The recently minted presidential candidate, sporting a navy blue sweater and an American-flag-themed scarf, was all smiles as she walked down the streets of the town of 1,500 alongside her husband.
Swarmed by media and hundreds local residents, Hillary and Bill Clinton simply smiled and waved as they marched with hundreds of others in the parade, stopping occasionally for selfies and photos with supporters sporting “Chappaqua for Hillary” shirts and “Ready for Hillary” posters.
A new essay by Julie Zuckerbrod describes how an old law championed by Hillary in her days as first lady is still helping unite needy children with loving parents to make happy new families today.
But the road leading up was long and rough for the brothers, who had lingered in the system and been separated numerous times in foster care. Had it not been for the Adoption and Safe Families Act (ASFA), a law that then–First Lady Hillary Clinton worked across the aisle to build support for in Congress, their adoption might not have been possible.
Both Karen and Edwina grew up in large, close-knit families, and they knew from the start that they wanted to adopt a group of siblings out of foster care. But finding them proved difficult. Many states have long backlogs of children in foster care, but Karen and Edwina had a difficult time using state websites to find children waiting to be adopted. Thanks in part to the Adoption and Safe Families Act, which helps facilitate adoptions across state lines, Karen and Edwina were able to look beyond their home state of Georgia when they were ready to adopt.
Karen and Edwina searched extensively across the country. After months of looking and applying, they were matched with four brothers from Texas. It took them only seconds to confirm that they wanted to adopt these brothers, but they had to wait for the boys to accept….
Thanks to the ASFA, they had access to health care coverage and support services, which eased some of the financial burden. Therefore, instead of focusing on the stress of how to make ends meet, they were able to spend time time getting to know their children and nurture the loving, caring family Karen and Edwina knew they were meant to be.
Politico caught up with advertizing gurus Sid Myers and Lloyd Wright from the team that produced political ads for LBJ in his fight against Barry Goldwater in 1964. They had a lot of advice about how the lessons of that day could be used to produce messages against this year’s extremely risky and attention-seeking Republican candidate Donald Trump.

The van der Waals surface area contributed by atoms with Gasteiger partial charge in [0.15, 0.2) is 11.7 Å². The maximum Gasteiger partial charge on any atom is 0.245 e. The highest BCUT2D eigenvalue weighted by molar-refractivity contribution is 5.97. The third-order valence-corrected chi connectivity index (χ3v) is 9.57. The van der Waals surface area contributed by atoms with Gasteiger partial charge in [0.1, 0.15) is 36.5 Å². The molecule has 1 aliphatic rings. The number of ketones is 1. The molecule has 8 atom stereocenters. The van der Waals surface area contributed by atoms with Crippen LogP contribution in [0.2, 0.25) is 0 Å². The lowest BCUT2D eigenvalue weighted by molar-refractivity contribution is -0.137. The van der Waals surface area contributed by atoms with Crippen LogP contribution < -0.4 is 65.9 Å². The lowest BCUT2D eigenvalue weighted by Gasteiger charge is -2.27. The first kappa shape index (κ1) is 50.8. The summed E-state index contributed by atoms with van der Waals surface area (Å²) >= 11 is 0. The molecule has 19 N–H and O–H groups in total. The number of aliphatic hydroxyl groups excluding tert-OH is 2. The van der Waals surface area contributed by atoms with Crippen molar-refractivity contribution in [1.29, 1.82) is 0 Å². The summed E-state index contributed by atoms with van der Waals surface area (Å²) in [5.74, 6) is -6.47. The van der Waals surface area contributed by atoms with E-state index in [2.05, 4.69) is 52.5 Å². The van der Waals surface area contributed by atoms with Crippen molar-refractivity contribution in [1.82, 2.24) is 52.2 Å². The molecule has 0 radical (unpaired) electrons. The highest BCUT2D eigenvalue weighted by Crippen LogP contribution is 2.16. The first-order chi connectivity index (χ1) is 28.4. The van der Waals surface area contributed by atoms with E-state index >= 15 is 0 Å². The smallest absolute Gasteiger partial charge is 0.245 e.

Sid: Trump doesn’t “speak his mind”; he speaks what his mind thinks will get him the most votes, wherever that may be.
Lloyd: He says what he thinks people want to hear, and he can change it — and does change it — often. And that leaves him vulnerable to illustrating, actually, his egomania and pandering. I view him almost as a con artist, and that’s how he cons people: if they are of an opinion that he says he believes, they don’t seem to question the substance of what he says.
Robert: Part of Goldwater’s demise was that he wouldn't backtrack; he would double-down on his crazier statements. And now that it’s time for the general election, Trump is trying to moderate his image and soften it a little bit. Goldwater made it easy for you in that he didn't try to change his position as much as Trump presumably will. So if you’re Hillary, how do you respond to that?
Lloyd: I’m thinking of our“Confessions of a Republican” spot, which was 4 minutes long. It basically took something Goldwater said once and then later said the exact opposite. Then we asked the question “Did he mean that when he said it, or did he mean it when he said, ‘I didn't mean it like that?’”
In this slow news period as we wait for the two parties’ political conventions to take place this summer, the news has been filled with all kinds of pointless chatter. Many pieces are not worth a glance, but I did think one interview in the Washington Post of Kelly Dittmar and Julie Dolan had a few interesting points about gender stereotypes in our society and the effect in the political sphere.
THE FIX: Do voters expect female candidates to be more honest than male ones?
DITTMAR: Research on gender stereotypes has shown that women are often perceived as more honest than their male counterparts. For example, a 2014 Pew poll found that 34 percent of respondents believe that women in high-level political offices are better than men at being honest and ethical, while just 3 percent see men as better on the same traits.
These perceptions can be advantageous to women. Some research, like Kathleen Dolan’s 2004 book, [“Voting for Women”] has found that voters most concerned about honesty in government were more likely to vote for women candidates. [Editor’s note: Kathleen Dolan and Julie Dolan are not related.] Political consultants I spoke with in my book talked about women’s “virtue advantage” as beneficial in crafting female candidates’ images and messages. However, opponents — especially men — who are aware of that advantage are quick to develop strategies to eliminate it, raising questions about women’s honesty and integrity whenever given the chance. Those attacks may be more effective against women than men because women are held to a higher standard on honesty and ethics. In other words, since voters are more likely to expect women to be honest, the penalty to women for appearing dishonest may be greater than it is for men.
It truly is remarkable that we are going to require a careful, methodical approach to fight the media and expose to the American public what a thoroughly dishonest and incompetent candidate Donald Trump is this year. But I am absolutely thrilled that Hillary Clinton and the team she has assembled has what it takes to do it.